This queen comes across as more naïve than her sister Cassia, though—I have to say—the kitten does have some claws. She lives in a charmed world very different from The Realm of Eternal Ice. As in the Winter’s Dragons portion of this series, this book is narrated by both the queen and the men. Eranthe’s sections have a childlike quality to them, which is very different from Cassia’s in the earlier part of the series. The vampires come across much more forcefully and aren’t quite as distinct as I would have hoped. The dragon shifters in the Winter’s Dragons books definitely each had their own voice. We get to meet the queens’ mother for the first time in this book.
Even though I read all previous books in the series, I found this book to be confusing. There are lots of names of places and worlds (and most places and important people have two names), and these don’t use variants of common English spellings; they are unusual names, so they can be a little hard to wrap your mind around. There also seems to be a complicated history between these different worlds that isn’t fully spelled out, so you have a lot to keep straight in your head as you reading this. An added complexity is that many of the magical beings in this book actually come from the myths of different cultures, some of which are familiar and some of which are not. It’s a little taxing to keep track of and detracts from the enjoyment of the story. The author does have a small guide to the realms in the back of the book, listing the queens and the other essential characters and beings in each realm.
I enjoyed the Winter’s Dragon’s portion of the series more than I enjoyed this installment of the new next part of the series. I will still check out the next book and hope that I will get and keep my bearings better in it than I did in this one.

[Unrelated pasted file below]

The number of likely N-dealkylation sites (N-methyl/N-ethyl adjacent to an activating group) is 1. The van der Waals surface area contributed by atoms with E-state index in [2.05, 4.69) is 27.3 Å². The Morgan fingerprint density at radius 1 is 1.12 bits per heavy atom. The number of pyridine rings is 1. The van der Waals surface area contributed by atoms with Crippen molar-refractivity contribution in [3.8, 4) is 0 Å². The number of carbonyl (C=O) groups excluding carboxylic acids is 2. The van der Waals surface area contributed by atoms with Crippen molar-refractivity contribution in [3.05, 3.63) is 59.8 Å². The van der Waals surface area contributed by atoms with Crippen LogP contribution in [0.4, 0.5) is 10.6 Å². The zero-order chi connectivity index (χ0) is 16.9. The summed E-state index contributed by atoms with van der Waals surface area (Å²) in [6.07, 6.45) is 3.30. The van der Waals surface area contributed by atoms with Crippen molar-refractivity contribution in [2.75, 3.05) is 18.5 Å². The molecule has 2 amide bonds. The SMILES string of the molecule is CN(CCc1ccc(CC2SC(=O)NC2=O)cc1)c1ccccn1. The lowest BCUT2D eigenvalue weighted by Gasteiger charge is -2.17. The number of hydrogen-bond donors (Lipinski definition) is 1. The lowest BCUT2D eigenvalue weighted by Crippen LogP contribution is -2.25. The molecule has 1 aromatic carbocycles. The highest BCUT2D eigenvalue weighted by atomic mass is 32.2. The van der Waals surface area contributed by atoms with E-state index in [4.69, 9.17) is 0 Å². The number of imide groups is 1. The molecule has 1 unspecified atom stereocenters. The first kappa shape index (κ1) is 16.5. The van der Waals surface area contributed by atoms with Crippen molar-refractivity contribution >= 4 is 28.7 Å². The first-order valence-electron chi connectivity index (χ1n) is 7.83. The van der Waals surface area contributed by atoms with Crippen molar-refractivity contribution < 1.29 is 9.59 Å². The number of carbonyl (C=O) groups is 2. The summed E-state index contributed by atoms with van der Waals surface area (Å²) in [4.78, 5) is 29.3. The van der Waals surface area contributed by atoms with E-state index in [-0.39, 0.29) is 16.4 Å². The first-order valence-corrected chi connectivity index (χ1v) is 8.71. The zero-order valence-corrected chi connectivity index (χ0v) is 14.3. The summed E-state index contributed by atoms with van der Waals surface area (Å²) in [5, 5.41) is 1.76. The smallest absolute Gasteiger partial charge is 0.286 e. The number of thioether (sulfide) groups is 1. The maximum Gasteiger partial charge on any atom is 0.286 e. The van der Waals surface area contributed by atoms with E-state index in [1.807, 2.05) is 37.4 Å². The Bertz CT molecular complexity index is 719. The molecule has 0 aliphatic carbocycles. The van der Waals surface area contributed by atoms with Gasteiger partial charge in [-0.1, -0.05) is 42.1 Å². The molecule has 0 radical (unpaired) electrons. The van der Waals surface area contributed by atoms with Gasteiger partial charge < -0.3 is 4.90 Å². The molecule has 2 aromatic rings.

Available at Amazon, Barnes & Noble, iBooks, Google Play, Kobo, Scribd, 24 Symbols, Mondadori, and Angus & Robertson
Fae Princess in Post-Apocalyptic World
Wolf Blessed follows the adventures of a fae princess who ran away from the fae realm only to wind up in a post-apocalyptic world where the fae are blamed for the disaster! A wolf shifter honor guard sent by her mother, the queen, finally tracked her down, but Rhianna does not want their help. Soon, she’s captured by people who believe that having a full-blood Fae like her will help them restore balance and order to the world. Her wolf honor guard retrieves her a few weeks later, but they find something else dark and mysterious going on where she was held.
Will Rhianna stay with her wolves this time and let them protect her? Does the fae have something to do with causing the apocalypse? Will Rhianna and the wolves get back to the fae realm? What strange experiment are the bad guys doing with the witches?
Goodness, this book had a lot going on in it! It’s a relatively short book, so with so much going on, there wasn’t as much space as I would have liked for characterization. I liked the wolf honor guard; they were all that that name suggests. I would have loved to have seen her have more time with the wolves.
If you like fast-paced shifter novels and don’t mind that there’s not much characterization, you might enjoy this relatively quick read.